Springer Science+Business Media
About: Nonlinear Dynamics is an academic journal published by Springer Science+Business Media. The journal publishes majorly in the area(s): Nonlinear system & Chaotic. It has an ISSN identifier of 0924-090X. Over the lifetime, 10676 publications have been published receiving 262964 citations.
Papers published on a yearly basis
TL;DR: Mezic and Banaszuk as mentioned in this paper applied spectral properties of the linear Koopman operator associated with the asymptotic dynamics on the attractor of a high-dimensional dynamical system to obtain a decomposition of the process.
Abstract: In this paper we discuss two issues related to model reduction of deterministic or stochastic processes. The first is the relationship of the spectral properties of the dynamics on the attractor of the original, high-dimensional dynamical system with the properties and possibilities for model reduction. We review some elements of the spectral theory of dynamical systems. We apply this theory to obtain a decomposition of the process that utilizes spectral properties of the linear Koopman operator associated with the asymptotic dynamics on the attractor. This allows us to extract the almost periodic part of the evolving process. The remainder of the process has continuous spectrum. The second topic we discuss is that of model validation, where the original, possibly high-dimensional dynamics and the dynamics of the reduced model – that can be deterministic or stochastic – are compared in some norm. Using the “statistical Takens theorem” proven in (Mezic, I. and Banaszuk, A. Physica D, 2004) we argue that comparison of average energy contained in the finite-dimensional projection is one in the hierarchy of functionals of the field that need to be checked in order to assess the accuracy of the projection.
TL;DR: In this article, a different approach is adopted, and proper orthogonal decomposition is considered, and modes extracted from the decomposition may serve two purposes, namely order reduction by projecting high-dimensional data into a lower-dimensional space and feature extraction by revealing relevant but unexpected structure hidden in the data.
Abstract: Modal analysis is used extensively for understanding the dynamic behavior of structures. However, a major concern for structural dynamicists is that its validity is limited to linear structures. New developments have been proposed in order to examine nonlinear systems, among which the theory based on nonlinear normal modes is indubitably the most appealing. In this paper, a different approach is adopted, and proper orthogonal decomposition is considered. The modes extracted from the decomposition may serve two purposes, namely order reduction by projecting high-dimensional data into a lower-dimensional space and feature extraction by revealing relevant but unexpected structure hidden in the data. The utility of the method for dynamic characterization and order reduction of linear and nonlinear mechanical systems is demonstrated in this study.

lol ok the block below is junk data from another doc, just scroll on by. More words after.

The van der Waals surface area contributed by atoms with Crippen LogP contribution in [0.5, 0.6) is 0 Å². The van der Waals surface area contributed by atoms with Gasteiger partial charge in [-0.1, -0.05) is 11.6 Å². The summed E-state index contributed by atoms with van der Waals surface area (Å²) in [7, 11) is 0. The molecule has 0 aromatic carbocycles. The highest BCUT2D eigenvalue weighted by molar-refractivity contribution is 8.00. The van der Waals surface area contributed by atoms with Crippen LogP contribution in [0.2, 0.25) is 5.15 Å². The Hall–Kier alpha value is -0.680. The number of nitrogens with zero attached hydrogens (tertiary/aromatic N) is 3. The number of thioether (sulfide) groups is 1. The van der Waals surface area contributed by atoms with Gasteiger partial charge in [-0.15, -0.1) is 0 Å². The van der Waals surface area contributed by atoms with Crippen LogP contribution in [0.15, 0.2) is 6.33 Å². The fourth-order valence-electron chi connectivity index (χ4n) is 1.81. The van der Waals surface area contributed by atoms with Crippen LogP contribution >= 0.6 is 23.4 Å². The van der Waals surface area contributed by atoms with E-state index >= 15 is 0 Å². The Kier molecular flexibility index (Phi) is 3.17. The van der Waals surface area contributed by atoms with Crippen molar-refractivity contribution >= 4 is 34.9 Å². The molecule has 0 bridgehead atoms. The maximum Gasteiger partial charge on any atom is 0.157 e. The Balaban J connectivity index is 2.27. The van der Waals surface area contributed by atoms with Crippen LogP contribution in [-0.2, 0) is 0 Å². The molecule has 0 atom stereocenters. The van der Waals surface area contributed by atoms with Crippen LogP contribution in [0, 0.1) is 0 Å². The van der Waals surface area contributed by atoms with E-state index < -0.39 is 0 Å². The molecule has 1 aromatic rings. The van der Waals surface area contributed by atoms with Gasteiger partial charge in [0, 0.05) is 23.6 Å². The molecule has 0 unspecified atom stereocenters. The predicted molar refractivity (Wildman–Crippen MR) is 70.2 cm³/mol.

TL;DR: In this paper, the stability of an n-dimensional linear fractional differential equation with time delays was studied, where the delay matrix is defined in (R+n×n).
Abstract: In this paper, we study the stability of n-dimensional linear fractional differential equation with time delays, where the delay matrix is defined in (R+)n×n. By using the Laplace transform, we introduce a characteristic equation for the above system with multiple time delays. We discover that if all roots of the characteristic equation have negative parts, then the equilibrium of the above linear system with fractional order is Lyapunov globally asymptotical stable if the equilibrium exist that is almost the same as that of classical differential equations. As its an application, we apply our theorem to the delayed system in one spatial dimension studied by Chen and Moore [Nonlinear Dynamics29, 2002, 191] and determine the asymptotically stable region of the system. We also deal with synchronization between the coupled Duffing oscillators with time delays by the linear feedback control method and the aid of our theorem, where the domain of the control-synchronization parameters is determined.